Many financial aid awards include work study. Typically work study is awarded in a dollar amount per academic term, for example $1,000 per quarter. Which leaves a lot of people wondering what it means and how you get it.
First and foremost, work study falls under the “self-help” category of financial aid: it’s a job that the student needs to get. These jobs may be on-campus or off-campus and are required to pay at least minimum wage; the main commonality is that they’re subsidized by the Department of Education or, in some cases, the state.
Second, being offered work study is not the same as being offered a job. The student will still have to find a work study job on campus. Depending on the school, that may be easy or difficult. Every school handles work study differently, so it’s up to the student to learn what they need to do to land a work study job.
Work study is also capped at the dollar amount offered. Let’s say you have $1,000 per quarter in work study and you find a work study job paying $12 per hour. If you work 10 hours per week, you will have used up your work study after just over eight weeks. (That’s not bad considering that what happens after eight weeks is largely papers and finals.) But students needing to earn more than their work study allowance might need to find another job, or at least find out from their employer if they can continue working there for pay once their work study allowance has been earned.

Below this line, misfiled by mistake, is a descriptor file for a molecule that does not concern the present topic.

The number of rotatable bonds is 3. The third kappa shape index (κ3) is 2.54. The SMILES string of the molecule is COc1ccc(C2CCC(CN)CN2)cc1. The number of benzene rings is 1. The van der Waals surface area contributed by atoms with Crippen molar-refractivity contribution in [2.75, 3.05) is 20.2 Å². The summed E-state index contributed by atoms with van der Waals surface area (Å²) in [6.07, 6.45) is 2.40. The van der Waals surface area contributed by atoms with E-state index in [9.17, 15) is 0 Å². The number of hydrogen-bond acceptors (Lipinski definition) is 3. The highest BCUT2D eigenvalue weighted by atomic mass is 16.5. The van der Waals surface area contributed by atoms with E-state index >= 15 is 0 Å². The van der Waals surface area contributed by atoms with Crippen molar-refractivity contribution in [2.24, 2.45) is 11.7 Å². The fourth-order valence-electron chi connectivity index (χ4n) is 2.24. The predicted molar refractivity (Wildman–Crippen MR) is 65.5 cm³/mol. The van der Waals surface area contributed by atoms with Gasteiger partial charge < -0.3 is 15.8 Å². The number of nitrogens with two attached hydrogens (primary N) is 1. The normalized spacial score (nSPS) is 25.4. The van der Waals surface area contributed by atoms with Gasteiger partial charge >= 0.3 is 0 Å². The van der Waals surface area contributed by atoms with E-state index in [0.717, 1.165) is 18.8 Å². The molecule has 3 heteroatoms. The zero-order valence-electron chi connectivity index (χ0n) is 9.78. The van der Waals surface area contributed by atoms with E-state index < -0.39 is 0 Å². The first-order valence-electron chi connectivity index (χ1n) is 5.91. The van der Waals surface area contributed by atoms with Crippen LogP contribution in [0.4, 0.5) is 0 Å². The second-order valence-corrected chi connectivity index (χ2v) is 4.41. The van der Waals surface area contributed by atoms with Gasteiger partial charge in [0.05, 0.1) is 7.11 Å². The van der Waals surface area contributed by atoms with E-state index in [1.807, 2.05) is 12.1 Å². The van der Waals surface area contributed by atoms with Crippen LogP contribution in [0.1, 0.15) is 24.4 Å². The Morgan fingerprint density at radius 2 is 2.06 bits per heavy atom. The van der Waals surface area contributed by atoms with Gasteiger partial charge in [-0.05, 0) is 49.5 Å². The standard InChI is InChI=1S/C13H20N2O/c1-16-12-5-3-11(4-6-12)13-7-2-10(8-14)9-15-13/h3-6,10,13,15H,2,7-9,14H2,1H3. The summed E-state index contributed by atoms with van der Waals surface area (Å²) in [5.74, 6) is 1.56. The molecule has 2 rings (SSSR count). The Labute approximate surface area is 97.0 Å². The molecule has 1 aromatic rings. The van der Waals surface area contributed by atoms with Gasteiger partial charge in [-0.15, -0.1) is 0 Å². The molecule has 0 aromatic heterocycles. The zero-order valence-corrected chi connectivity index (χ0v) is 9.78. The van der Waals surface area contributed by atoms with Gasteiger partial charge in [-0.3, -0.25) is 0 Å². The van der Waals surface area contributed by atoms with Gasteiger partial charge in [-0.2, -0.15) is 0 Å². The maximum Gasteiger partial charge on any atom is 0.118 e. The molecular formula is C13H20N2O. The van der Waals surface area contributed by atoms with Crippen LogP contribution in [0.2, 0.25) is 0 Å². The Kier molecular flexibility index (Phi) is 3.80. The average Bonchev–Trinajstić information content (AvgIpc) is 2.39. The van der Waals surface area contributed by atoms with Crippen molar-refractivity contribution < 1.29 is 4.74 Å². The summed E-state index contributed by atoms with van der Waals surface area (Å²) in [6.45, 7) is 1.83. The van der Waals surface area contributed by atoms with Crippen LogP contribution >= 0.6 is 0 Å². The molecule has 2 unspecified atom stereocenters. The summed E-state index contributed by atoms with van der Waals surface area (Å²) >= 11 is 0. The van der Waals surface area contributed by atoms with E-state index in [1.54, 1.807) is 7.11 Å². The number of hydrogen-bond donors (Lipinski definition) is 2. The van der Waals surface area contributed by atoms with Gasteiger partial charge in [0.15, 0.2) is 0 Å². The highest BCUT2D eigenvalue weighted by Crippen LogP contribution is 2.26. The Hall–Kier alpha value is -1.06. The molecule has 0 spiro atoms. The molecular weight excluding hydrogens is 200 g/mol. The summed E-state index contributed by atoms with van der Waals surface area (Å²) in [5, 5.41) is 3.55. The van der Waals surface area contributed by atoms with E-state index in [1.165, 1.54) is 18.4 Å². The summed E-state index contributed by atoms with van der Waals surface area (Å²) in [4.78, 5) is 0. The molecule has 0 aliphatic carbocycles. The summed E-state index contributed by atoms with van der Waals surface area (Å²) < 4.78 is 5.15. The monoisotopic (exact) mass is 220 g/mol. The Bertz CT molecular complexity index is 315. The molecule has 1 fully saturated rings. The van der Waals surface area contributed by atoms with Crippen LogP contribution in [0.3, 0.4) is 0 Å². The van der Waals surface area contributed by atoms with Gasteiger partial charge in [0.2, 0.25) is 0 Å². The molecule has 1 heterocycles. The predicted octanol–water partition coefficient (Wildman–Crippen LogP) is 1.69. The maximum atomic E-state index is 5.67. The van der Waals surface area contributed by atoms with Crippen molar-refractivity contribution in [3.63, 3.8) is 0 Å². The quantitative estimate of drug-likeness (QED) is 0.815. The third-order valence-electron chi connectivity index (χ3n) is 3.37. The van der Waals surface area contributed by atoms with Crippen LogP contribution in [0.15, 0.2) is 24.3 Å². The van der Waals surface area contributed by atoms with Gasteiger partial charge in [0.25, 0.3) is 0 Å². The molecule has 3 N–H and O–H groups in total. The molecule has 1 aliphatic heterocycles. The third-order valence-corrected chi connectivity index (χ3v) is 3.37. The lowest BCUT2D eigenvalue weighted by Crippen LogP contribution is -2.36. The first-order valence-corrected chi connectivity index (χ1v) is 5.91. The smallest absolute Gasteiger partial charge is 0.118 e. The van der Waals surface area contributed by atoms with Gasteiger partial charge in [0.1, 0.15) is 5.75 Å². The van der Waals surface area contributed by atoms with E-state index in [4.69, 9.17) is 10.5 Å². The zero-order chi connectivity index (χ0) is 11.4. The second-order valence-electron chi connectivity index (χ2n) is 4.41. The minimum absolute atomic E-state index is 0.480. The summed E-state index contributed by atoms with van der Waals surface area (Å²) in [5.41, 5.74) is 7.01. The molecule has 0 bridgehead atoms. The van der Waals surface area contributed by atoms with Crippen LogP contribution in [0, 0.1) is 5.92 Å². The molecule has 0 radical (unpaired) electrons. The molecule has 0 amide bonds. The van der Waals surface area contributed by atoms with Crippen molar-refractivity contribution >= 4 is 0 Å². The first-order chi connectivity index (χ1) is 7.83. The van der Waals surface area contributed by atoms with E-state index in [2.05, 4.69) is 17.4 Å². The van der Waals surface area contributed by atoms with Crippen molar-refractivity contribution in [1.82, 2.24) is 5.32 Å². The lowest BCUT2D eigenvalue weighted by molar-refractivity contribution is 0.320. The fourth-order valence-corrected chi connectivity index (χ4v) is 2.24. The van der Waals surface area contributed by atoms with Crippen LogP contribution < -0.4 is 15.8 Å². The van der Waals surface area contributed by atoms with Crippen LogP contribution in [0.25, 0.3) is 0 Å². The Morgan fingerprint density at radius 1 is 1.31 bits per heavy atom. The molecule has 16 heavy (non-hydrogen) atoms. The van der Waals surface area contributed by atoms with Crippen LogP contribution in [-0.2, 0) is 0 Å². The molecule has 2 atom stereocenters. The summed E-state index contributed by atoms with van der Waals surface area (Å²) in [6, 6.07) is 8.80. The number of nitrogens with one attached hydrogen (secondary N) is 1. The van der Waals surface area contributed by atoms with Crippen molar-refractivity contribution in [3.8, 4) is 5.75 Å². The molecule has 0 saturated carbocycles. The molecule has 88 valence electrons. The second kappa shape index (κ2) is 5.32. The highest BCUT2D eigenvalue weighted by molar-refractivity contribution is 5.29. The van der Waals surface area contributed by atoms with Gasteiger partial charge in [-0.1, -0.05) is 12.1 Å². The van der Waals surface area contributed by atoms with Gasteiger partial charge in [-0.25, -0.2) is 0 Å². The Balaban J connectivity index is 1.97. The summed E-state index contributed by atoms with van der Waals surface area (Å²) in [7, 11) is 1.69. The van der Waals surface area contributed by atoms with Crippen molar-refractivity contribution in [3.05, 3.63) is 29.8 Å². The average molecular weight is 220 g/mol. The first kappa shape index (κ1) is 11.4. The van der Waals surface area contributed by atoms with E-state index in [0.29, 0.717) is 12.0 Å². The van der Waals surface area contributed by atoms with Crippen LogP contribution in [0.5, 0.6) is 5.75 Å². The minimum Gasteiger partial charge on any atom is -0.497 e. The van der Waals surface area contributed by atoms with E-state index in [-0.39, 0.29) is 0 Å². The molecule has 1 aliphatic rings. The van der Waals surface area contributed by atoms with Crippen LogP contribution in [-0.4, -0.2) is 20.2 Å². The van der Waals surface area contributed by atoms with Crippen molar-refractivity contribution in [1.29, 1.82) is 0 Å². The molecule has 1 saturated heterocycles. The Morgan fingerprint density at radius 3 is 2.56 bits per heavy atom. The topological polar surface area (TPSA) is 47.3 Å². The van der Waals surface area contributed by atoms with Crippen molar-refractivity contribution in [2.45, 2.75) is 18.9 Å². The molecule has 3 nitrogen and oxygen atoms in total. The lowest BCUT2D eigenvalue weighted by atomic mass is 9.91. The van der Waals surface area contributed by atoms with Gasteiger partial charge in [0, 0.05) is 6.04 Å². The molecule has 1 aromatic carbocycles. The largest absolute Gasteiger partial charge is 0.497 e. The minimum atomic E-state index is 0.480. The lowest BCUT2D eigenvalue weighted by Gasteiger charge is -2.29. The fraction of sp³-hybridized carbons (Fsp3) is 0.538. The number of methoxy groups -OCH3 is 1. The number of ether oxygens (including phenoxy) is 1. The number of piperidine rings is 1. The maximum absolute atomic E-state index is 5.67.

If this sounds like extra hassle for the same benefits as a regular job, here’s a reason why you might want to pursue a work study job first: Work study earnings are subtracted from the student’s income on the FAFSA, so they will not reduce future financial aid. With many states’ minimum wages exceeding $10 per hour, a student who works 10 hours per week during the school year and full-time during the summer could easily exceed the FAFSA’s student income protection allowance (currently $6,660). And every dollar of income above that threshold increases the student’s EFC by 50 cents.